- Alter your path into a curved shape by moving the control points with “G” in the edit mode. If you’d like to add more points, just select the last one and click with your left mouse button while holding “Ctrl”. If you’d like to subdivide a path segment, select both control points and press “W”, then “Subdivide”
- Change the name of our path like you’ve done it in the last step. Name it “ExtrusionPath” – this concludes the step and brings us to the cool things – the actual extrusion along the path.
Schritt 3: Extrude the text along the path using bevel
Let’s bring the text onto the curve:
- We select the newly created path with a right click and select the Object-Data tab. There, we enter “MyText” under “Geometry->BevelObject“. To do this just click into the box and select the object. This selection should change the display of the path immediately: Our text is now extruded along the complete “ExtrusionPath”.
- To change the size of the text on the path scale your “MyText” object in the object mode by hitting “S”. This should have an immediate effect on the extrusion too. Tip: You can also change your path after having the bevel object entered: Just select the path, go into the edit mode via “Tab” and change the control points.
- Maybe you saw already that our extrusion is unfilled in the back and the front. To change that, you select the “ExtrusionPath” and check under the“Object-Data” tab the checkbox that is named “Geometry->Fill caps”
- When we would render now, the “MyText” object would be in the way…so let’s move it to another layer by selecting it and pressing “M,2”, to move it to the second layer.
- Finally, you set the camera appropriately (Select the camera and hit “G” und “R” oder “Shift+F“ to place it to your needs).
Step 4: Animate the start bevel factor
To set the start and end point we’re using the recently implemented feature from Sergey Sharibin:
- Select the “ExtrusionPath” and change the value for “Geometry->Start bevel factor” on the “Object-Data” tab. The starting point of the extrusion changes with our new value, right? And as you surely have already thought, we can also change the endpoint of our extrusion by changing the value for the “Geometry->End bevel factor” .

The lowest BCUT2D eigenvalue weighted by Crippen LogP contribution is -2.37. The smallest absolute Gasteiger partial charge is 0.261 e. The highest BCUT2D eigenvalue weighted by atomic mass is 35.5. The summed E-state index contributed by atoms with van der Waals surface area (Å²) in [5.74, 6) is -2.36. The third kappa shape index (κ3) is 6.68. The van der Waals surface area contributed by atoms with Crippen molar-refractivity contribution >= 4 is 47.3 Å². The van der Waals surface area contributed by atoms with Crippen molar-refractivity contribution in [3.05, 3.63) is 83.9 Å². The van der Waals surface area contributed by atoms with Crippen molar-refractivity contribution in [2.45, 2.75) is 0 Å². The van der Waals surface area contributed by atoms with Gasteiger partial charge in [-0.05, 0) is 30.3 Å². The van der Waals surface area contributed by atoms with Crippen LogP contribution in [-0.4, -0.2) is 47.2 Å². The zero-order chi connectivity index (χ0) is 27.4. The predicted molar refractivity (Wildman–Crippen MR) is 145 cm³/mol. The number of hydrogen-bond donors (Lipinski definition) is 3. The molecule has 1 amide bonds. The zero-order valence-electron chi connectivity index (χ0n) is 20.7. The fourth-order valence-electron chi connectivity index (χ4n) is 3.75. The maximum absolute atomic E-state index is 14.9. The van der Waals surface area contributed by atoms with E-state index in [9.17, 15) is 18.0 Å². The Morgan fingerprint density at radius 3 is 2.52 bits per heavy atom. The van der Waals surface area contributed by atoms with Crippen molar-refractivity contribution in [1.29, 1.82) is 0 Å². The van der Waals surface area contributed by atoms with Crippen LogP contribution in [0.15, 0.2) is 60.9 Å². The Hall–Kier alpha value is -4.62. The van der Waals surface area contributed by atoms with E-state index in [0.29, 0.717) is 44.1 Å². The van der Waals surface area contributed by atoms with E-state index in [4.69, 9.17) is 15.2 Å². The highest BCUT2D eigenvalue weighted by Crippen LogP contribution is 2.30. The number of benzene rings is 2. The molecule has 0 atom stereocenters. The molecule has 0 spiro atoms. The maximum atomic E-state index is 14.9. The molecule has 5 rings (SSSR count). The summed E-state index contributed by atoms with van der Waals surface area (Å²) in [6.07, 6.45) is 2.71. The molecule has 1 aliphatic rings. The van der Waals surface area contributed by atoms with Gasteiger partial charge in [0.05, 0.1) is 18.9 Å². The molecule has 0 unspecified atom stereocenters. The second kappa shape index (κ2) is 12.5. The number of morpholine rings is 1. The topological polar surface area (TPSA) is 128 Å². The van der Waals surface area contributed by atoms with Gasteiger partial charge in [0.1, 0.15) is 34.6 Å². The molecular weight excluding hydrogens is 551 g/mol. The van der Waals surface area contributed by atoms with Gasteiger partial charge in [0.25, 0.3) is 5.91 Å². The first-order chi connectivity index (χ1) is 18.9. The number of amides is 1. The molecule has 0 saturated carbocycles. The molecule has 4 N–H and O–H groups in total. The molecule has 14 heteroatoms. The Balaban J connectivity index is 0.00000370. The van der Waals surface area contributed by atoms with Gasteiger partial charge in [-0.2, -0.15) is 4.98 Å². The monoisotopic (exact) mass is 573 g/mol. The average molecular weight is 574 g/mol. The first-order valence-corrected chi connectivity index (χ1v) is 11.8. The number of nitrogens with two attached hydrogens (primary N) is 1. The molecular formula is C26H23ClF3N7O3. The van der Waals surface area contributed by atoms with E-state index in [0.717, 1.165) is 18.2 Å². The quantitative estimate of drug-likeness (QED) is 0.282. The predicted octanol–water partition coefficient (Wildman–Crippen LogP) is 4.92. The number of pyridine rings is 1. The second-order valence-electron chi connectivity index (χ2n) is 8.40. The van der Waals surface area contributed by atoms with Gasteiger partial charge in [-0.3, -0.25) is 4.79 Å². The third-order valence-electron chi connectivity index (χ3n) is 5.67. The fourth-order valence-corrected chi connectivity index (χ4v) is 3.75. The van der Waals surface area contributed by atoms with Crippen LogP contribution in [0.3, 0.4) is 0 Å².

- Tip 3: Those values are mapped the following way: 0 = start(or end) the extrusion on 0% of the complete path. 1 = start (or end) the extrusion on 100% of the complete path…so 0.5 would mean: cover 50% percent of the path – got it?
- To animate those values just go to frame 1 hold your mouse over “Geometry->Start bevel factor” and press “I” to insert a keyframe. The background turns yellow. Change the frame to 70 after that, change the “Geometry->Start bevel factor” again and while holding the mouse over the value hit “I” again. When you’re hitting “alt+a” you will see the extrusion progress until frame 70 is reached. This method works for almost every user changeable value in Blender.
Step 5: Cycles – Settings
- First choose the cycles engine in the upper menu dropdown box (left from the tiny blender icon in the application menu). Choose “Engine->Cycles” and change to the “Render”-tab. Choose 100 Samples under the “Sampling->Samples:Render” settings
- Done? Then select the “ExtrusionPath” and change to the “Material“-tab. Create a new material by clicking on “New” and choose a blueish color by clicking on “Color”
- When you’re rendering now by hitting “F12” cycles should calculate a neat image…
- After our first image rendered we should try to make the standard gray background pretty: Change to the “World”-tab, click on “Use Nodes” and select “Background” under “Surface” and “Sky texture” under “Color” (by clicking on the gray dot in the same row). Rerender and it should be much better!
- The final touch is done by activating some depth of field: Select the camera and switch to the “Object data”-tab”. Set the “Aperture:Size” to 0.0050 and the “Aperture:Blades” to 5 under the “Depth of field” category. The focal point can be set by entering a value in “Focus:Distance” or by an object (f.e. an empty) that you place wherever you like to set the focal point and choose the object under the “Focus:Distance” box.
Congratulations, this concludes the tutorial :)
So how is yours looking? I’m keen of your results – how about linking to it in the comments? Flattr me if you like this tutorial and come back soon to see more.
Btw: Sergey is the name of the Blender developer that implemented on (my begging ;)) this cool extrusion start/end feature…Sergey Sharibin – so thanks Sergey 😉
See you soon,
Thomas Beck (Plasmasolutions)